There are not three independent records of surface temperatures trends as we reported in our Pielke et al 2007, i.e.

“The raw surface temperature data from which all of the different global surface temperature trend analyses are derived are essentially the same. The best estimate that has been reported is that 90–95% of the raw data in each of the analyses is the same (P. Jones, personal communication, 2003).

They also ignored  peer reviewed research that shows a discrepancy between the surface and lower tropospheric temperature trends; i.e.

Klotzbach, P.J., R.A. Pielke Sr., R.A. Pielke Jr., J.R. Christy, and R.T. McNider, 2009: An alternative explanation for differential temperature trends at the surface and in the lower troposphere. J. Geophys. Res., 114, D21102, doi:10.1029/2009JD011841.

This EPA Denial is yet another perpetuation of the group think that was so evident in the released CRU e-mails.

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An Excellent Paper That Focuses On The Vulenerabiltiy of Water Resources

There is an excellent paper that presents the much needed broader view of a bottom-up, resource-based vulnerability perspective (in this paper with respect to water resources) than the IPCC dominated literature which focuses on a top-down multi-decadal global climate model driven focus on impacts.

The paper is

Harou, J. J., J. Medellín‐Azuara, T. Zhu, S. K. Tanaka, J. R. Lund, S. Stine, M. A. Olivares, and M. W. Jenkins (2010), Economic consequences of optimized water management for a prolonged, severe drought in California, Water Resour. Res., 46, W05522, doi:10.1029/2008WR007681.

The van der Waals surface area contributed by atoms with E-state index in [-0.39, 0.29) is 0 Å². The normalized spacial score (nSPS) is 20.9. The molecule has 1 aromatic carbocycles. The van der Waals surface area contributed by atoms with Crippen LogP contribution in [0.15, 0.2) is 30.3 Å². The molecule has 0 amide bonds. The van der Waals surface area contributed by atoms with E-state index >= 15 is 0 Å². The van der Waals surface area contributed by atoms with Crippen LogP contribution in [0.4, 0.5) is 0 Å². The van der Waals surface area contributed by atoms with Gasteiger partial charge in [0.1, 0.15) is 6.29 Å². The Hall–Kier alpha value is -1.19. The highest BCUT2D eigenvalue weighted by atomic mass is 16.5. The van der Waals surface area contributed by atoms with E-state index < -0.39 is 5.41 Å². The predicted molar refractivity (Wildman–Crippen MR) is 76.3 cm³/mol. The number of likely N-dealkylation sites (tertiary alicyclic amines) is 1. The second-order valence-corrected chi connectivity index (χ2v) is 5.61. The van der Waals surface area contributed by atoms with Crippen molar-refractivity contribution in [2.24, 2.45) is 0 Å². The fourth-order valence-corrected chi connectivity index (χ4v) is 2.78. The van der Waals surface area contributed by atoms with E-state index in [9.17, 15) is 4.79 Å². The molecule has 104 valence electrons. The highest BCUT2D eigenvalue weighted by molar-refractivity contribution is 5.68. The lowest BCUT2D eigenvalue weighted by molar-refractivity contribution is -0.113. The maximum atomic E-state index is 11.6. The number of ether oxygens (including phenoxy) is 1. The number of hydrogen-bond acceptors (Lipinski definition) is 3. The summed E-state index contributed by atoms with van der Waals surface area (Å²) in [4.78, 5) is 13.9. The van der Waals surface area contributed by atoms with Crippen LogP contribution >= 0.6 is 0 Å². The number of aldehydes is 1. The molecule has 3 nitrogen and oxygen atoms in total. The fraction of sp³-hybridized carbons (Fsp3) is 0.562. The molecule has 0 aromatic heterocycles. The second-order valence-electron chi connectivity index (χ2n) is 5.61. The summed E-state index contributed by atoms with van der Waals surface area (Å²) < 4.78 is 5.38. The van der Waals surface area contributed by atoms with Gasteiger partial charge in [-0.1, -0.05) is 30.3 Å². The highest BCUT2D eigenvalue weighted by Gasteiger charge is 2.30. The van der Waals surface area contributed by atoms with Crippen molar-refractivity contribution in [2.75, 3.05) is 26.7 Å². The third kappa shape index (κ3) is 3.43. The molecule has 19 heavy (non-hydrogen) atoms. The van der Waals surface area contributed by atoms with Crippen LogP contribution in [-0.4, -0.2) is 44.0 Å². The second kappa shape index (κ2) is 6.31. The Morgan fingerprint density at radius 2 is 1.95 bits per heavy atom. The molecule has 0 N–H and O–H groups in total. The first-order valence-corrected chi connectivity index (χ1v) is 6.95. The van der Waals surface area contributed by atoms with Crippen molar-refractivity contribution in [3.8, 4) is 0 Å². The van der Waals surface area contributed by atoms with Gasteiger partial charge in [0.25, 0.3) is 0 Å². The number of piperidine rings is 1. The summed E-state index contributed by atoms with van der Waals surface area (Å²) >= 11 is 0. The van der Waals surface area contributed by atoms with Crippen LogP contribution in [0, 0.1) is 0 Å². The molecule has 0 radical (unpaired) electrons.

If abrupt climate change has occurred in the past and may be more likely under human forcing, it is relevant to look at the adaptability of current infrastructure systems to severe conditions of the recent past. Geologic evidence suggests two extreme droughts in California during the last few thousand years, each 120–200 years long, with mean annual streamflows 40%–60% of the historical mean. This study synthesized a 72 year drought with half of mean historical inflows using random sampling of historical dry years. One synthetic hydrological record is used, and sensitivity to different interpretations of the paleorecord is not evaluated. Economic effects and potential adaptation of California’s water supply system in 2020 to this drought is explored using a hydroeconomic optimization model. The model considers how California could respond to such an extreme drought using water trading and provides best‐case estimates of economic costs and effects on water operations and demands. Results illustrate the ability of extensive, intertied, and flexible water systems with heterogeneous water demands to respond to severe stress. The study follows a different approach to climate change impact studies, focusing on past climate changes from the paleorecord rather than downscaled general circulation model results to provide plausible hydrologic scenarios. Adaptations suggested for the sustained drought are similar for dry forms of climate warming in California and are expensive but not catastrophic for the overall economy but would impose severe burdens on the agricultural sector and environmental water uses.